GERMAN engineering giant Siemens yesterday unveiled a long-awaited strategic overhaul of the business and said it would not be forced into a bidding war with US rival General Electric for the energy assets of France’s Alstom.
Siemens has been working on a restructuring plan after issuing a series of profit warnings last year, which led to chief executive Peter Loescher being pushed out and replaced with Joe Kaeser.
The company is streamlining its organisational structures and consolidating its divisions from 16 to nine.
It said healthcare “will be separately managed in the future”. The overhaul is expected to increase productivity by €1bn (£820m) a year, to be fully effective by the end of the 2016 fiscal year.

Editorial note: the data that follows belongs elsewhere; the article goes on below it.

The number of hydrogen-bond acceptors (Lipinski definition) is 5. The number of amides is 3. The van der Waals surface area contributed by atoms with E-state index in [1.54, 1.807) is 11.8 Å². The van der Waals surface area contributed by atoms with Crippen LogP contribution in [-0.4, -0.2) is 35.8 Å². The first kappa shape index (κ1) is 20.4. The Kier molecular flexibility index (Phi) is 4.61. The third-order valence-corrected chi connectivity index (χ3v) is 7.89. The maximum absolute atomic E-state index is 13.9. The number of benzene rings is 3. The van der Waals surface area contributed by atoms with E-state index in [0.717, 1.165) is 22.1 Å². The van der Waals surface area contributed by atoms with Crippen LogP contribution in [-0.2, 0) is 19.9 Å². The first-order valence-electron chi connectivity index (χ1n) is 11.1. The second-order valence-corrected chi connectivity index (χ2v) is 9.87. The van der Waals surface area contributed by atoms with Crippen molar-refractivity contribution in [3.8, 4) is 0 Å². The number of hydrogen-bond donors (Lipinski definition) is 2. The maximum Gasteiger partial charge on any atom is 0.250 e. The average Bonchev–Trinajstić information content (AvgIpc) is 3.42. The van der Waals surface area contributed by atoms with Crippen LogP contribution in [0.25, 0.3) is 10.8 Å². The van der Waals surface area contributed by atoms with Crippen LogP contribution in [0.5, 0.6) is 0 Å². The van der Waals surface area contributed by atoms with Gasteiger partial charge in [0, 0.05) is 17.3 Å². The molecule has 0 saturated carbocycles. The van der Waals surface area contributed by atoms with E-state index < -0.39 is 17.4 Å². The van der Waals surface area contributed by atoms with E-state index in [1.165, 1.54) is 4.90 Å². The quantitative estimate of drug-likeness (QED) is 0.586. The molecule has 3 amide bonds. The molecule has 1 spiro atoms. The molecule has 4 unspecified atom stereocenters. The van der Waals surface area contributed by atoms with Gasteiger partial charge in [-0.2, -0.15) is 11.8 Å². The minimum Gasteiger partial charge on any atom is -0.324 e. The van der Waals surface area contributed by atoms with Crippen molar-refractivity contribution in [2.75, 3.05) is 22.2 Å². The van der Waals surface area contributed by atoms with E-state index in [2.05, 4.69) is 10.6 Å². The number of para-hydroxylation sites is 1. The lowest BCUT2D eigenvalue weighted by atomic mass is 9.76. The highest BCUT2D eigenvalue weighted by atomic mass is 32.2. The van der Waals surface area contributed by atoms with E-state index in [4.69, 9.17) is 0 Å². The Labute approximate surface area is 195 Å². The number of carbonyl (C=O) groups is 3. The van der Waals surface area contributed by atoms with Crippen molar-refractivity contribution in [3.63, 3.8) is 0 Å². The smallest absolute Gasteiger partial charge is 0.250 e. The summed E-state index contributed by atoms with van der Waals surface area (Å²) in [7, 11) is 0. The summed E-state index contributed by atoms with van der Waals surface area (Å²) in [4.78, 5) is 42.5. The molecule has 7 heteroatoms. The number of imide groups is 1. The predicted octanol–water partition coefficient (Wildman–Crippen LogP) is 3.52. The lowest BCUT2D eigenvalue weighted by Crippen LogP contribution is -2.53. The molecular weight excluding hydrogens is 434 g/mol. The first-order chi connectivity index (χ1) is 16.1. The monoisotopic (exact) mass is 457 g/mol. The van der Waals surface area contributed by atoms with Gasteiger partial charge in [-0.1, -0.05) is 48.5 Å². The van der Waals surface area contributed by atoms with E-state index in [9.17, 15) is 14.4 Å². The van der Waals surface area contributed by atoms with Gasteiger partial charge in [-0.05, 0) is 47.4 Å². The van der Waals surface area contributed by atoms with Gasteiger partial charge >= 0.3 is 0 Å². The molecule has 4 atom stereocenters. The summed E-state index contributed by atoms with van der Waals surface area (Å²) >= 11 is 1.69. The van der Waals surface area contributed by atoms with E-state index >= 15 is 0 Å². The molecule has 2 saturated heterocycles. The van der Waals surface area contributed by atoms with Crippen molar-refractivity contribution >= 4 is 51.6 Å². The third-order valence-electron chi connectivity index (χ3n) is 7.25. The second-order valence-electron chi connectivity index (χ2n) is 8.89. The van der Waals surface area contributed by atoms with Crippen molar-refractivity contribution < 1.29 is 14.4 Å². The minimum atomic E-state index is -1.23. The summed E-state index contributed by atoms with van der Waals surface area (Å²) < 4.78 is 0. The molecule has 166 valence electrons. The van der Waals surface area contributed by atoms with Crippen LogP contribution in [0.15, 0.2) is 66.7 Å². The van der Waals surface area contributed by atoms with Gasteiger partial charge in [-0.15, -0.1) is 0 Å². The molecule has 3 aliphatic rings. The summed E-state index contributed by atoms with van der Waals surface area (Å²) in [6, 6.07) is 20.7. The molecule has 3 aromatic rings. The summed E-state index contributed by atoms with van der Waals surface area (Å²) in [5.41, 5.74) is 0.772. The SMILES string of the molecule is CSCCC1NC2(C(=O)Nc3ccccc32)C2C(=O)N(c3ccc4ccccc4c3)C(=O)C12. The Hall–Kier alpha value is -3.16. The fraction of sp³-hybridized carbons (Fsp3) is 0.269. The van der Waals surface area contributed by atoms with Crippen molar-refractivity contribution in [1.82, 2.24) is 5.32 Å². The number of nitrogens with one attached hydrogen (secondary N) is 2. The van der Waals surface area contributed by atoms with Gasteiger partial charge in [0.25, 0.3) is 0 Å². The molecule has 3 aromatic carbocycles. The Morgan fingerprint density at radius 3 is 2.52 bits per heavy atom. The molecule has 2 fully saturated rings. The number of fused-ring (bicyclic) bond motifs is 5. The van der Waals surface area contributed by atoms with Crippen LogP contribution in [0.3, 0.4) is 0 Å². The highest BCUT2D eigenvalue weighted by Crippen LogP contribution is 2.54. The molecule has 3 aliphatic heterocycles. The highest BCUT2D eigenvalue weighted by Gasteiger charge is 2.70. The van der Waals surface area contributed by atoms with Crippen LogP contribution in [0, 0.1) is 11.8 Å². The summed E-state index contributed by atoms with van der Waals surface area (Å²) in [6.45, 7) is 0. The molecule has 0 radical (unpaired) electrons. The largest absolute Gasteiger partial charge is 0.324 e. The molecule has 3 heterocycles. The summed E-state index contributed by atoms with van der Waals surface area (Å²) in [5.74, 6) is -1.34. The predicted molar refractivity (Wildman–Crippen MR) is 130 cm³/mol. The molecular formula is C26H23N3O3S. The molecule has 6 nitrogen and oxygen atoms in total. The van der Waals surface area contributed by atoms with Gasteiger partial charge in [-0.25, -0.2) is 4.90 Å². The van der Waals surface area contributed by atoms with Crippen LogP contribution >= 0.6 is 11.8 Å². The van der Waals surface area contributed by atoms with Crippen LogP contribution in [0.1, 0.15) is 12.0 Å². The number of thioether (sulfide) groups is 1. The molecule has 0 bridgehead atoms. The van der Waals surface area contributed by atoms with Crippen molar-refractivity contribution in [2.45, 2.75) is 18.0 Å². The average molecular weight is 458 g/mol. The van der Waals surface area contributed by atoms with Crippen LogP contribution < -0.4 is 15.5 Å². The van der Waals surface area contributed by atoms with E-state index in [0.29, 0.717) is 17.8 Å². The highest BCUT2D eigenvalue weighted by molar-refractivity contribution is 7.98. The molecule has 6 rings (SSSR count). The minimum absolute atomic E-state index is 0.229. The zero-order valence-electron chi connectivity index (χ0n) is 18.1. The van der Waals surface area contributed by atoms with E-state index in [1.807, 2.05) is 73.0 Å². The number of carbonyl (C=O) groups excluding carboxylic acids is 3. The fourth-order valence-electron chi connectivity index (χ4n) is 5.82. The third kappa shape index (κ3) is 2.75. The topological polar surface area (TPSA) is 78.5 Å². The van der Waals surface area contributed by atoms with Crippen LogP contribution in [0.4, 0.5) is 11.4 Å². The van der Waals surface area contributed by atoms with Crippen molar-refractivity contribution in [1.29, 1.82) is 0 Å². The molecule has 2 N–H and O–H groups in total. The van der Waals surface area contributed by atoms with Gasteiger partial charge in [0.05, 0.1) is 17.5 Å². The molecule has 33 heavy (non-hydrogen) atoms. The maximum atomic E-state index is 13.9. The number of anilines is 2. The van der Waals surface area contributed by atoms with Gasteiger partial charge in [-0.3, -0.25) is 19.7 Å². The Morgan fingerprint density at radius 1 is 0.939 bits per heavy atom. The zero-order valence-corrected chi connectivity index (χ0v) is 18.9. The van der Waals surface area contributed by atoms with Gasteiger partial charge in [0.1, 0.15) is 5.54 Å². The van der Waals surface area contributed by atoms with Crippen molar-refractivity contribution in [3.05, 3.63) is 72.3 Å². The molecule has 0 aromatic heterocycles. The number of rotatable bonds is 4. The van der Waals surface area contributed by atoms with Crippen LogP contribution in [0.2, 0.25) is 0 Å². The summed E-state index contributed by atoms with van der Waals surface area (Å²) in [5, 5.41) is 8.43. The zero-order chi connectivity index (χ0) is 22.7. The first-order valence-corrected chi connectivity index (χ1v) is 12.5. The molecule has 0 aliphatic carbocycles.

Siemens is considering a formal offer for the energy unit of French rival Alstom, which has already received an official takeover bid from GE.
The protectionist French government has been wary of the GE bid and has encouraged Siemens to enter the fray. Kaeser said he had discussed a possible deal with German chancellor Angela Merkel, but made it clear that a decision to bid would “not be forced on us”.
Siemens’ second-quarter profit rose 16 per cent to €1.57bn, missing analysts’ estimates of €1.7bn.
Meanwhile struggling Alstom reported a 28 per cent drop in full-year profit yesterday to €556m, due to higher restructuring and financial charges, as well as a number of write-offs. It said that if it sells its energy assets, it will use the proceeds to strengthen its transport business, pay down debt and return cash to its shareholders.